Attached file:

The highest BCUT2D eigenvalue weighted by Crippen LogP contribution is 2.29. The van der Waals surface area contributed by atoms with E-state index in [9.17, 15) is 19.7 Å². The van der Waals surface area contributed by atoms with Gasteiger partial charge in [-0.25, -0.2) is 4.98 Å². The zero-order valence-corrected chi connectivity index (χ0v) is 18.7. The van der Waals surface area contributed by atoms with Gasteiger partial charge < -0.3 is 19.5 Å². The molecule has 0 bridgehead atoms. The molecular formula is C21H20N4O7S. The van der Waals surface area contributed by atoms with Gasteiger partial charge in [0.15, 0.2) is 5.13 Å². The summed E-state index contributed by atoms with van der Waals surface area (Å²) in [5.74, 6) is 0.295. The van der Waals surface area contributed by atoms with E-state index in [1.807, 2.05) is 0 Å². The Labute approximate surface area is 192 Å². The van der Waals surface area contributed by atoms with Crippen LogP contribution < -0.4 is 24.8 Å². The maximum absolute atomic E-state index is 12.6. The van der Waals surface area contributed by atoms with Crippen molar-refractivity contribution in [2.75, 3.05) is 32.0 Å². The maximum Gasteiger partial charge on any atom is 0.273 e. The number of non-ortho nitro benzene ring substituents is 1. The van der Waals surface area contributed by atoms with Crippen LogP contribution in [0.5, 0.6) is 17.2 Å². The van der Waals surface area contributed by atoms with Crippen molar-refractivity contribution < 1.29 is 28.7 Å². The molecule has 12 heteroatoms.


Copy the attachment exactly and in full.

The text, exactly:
The highest BCUT2D eigenvalue weighted by Crippen LogP contribution is 2.29. The van der Waals surface area contributed by atoms with E-state index in [9.17, 15) is 19.7 Å². The van der Waals surface area contributed by atoms with Gasteiger partial charge in [-0.25, -0.2) is 4.98 Å². The zero-order valence-corrected chi connectivity index (χ0v) is 18.7. The van der Waals surface area contributed by atoms with Gasteiger partial charge < -0.3 is 19.5 Å². The molecule has 0 bridgehead atoms. The molecular formula is C21H20N4O7S. The van der Waals surface area contributed by atoms with Gasteiger partial charge in [0.15, 0.2) is 5.13 Å². The summed E-state index contributed by atoms with van der Waals surface area (Å²) in [5.74, 6) is 0.295. The van der Waals surface area contributed by atoms with E-state index in [1.807, 2.05) is 0 Å². The Labute approximate surface area is 192 Å². The van der Waals surface area contributed by atoms with Crippen LogP contribution < -0.4 is 24.8 Å². The maximum absolute atomic E-state index is 12.6. The van der Waals surface area contributed by atoms with Crippen molar-refractivity contribution in [2.75, 3.05) is 32.0 Å². The maximum Gasteiger partial charge on any atom is 0.273 e. The number of non-ortho nitro benzene ring substituents is 1. The van der Waals surface area contributed by atoms with Crippen LogP contribution in [0.5, 0.6) is 17.2 Å². The van der Waals surface area contributed by atoms with Crippen molar-refractivity contribution < 1.29 is 28.7 Å². The molecule has 12 heteroatoms.